If it’s been said once, it’s been said a thousand times: Budget documents are statements of policy and priorities in a system where allocating resources is one of the few ways to demonstrate tangible government support.
In that, the details of Mayor Jenny Durkan’s proposal on homelessness spending translates to “hold the line.”
Since Durkan transmitted her budget to the City Council in early October, expert city staff have spent hours briefing electeds and answering their questions about where Durkan suggests the money should be allocated and why.
Regarding homelessness services, there are few surprises.
Overall spending on homelessness services in the city is anticipated to increase by 3.6 percent, while other departments have been asked to find reductions and cost savings to batten down the hatches against a potential downturn.
Most of that 3.6 percent will likely be eaten away by normal inflation — 3.3 percent between August 2017 and August 2018, according to the Bureau of Labor Statistics — leaving spending more or less flat.
That means that money will be moved around within the existing system. According to a briefing on Oct. 23, services such as basic shelter will decrease 21.4 percent, or $600,000, while 24/7 shelters that allow possessions, partners and pets will get a $4.5 million boost.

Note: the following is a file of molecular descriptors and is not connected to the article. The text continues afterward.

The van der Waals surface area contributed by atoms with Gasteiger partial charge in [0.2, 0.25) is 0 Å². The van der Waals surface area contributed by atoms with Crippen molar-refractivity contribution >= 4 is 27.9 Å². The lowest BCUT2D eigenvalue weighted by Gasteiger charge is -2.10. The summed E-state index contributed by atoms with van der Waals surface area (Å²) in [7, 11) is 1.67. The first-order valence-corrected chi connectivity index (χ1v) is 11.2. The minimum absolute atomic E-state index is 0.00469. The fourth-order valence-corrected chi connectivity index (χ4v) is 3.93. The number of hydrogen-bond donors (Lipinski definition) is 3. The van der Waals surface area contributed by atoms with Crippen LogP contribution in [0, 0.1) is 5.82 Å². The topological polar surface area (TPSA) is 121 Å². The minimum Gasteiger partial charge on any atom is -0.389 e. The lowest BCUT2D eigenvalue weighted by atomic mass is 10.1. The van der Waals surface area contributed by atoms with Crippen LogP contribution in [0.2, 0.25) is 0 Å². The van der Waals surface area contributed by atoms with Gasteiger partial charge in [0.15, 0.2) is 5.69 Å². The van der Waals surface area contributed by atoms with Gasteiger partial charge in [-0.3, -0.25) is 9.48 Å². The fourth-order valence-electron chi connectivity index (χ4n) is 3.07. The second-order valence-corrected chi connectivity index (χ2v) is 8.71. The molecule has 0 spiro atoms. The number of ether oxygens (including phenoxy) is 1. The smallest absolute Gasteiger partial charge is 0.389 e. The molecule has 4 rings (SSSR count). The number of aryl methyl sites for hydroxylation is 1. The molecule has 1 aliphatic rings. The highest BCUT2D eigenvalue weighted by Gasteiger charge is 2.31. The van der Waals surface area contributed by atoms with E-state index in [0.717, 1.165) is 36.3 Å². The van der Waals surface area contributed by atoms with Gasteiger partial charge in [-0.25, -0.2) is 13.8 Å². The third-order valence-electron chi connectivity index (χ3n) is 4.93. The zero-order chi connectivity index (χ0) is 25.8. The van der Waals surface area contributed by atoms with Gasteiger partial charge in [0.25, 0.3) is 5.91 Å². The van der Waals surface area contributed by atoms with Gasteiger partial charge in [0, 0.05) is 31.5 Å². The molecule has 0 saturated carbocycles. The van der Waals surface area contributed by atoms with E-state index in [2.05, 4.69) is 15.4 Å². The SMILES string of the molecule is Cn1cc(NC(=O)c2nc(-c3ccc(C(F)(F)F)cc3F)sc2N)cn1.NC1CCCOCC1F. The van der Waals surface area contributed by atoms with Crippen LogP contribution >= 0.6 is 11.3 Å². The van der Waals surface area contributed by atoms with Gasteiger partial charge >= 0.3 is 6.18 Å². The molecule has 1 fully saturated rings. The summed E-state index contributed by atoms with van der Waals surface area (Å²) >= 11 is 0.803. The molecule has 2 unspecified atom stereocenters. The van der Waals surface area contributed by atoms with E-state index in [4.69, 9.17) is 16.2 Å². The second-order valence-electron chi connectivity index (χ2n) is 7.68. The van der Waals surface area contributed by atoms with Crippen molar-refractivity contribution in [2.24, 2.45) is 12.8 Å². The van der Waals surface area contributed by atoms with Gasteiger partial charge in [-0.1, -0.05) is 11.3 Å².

An expanded group of police and outreach workers called the Navigation Team to help those folks will cost $4.3 million in 2019 compared to $2.5 million in 2018. To what effect, no one knows, given the extreme lack of shelter beds in Seattle on an average night.
The mayor has announced plans to open 516 new shelter beds, although the city will also lose nearly 270 between the proposed closure of share shelters and the loss of Licton Springs, the only low-barrier tiny-house village in the city.
While permanent supportive housing sees a minor bump, the city continues to double down on rapid rehousing, a program that offers short-term rental assistance and case management to folks in market-rate housing. Existing literature suggests that this approach isn’t any more effective than basic shelter, although it might be roughly 10 percent cheaper. How true that holds in expensive areas like Seattle has not received deep study.
As of Oct. 10, councilmembers had asked for an additional $5.3 million for other programs, including a mass shelter tent (Councilmember Teresa Mosqueda), continued funding for share (Councilmember Kshama Sawant), $615,000 for eviction prevention services (Councilmember Lisa Herbold) and $400,000 for homelessness prevention programming (Councilmember Debora Juarez).
Ashley Archibald is a Staff Reporter covering local government, policy and equity. Have a story idea? She can be can reached at ashleya (at) realchangenews (dot) org. Follow Ashley on Twitter @AshleyA_RC
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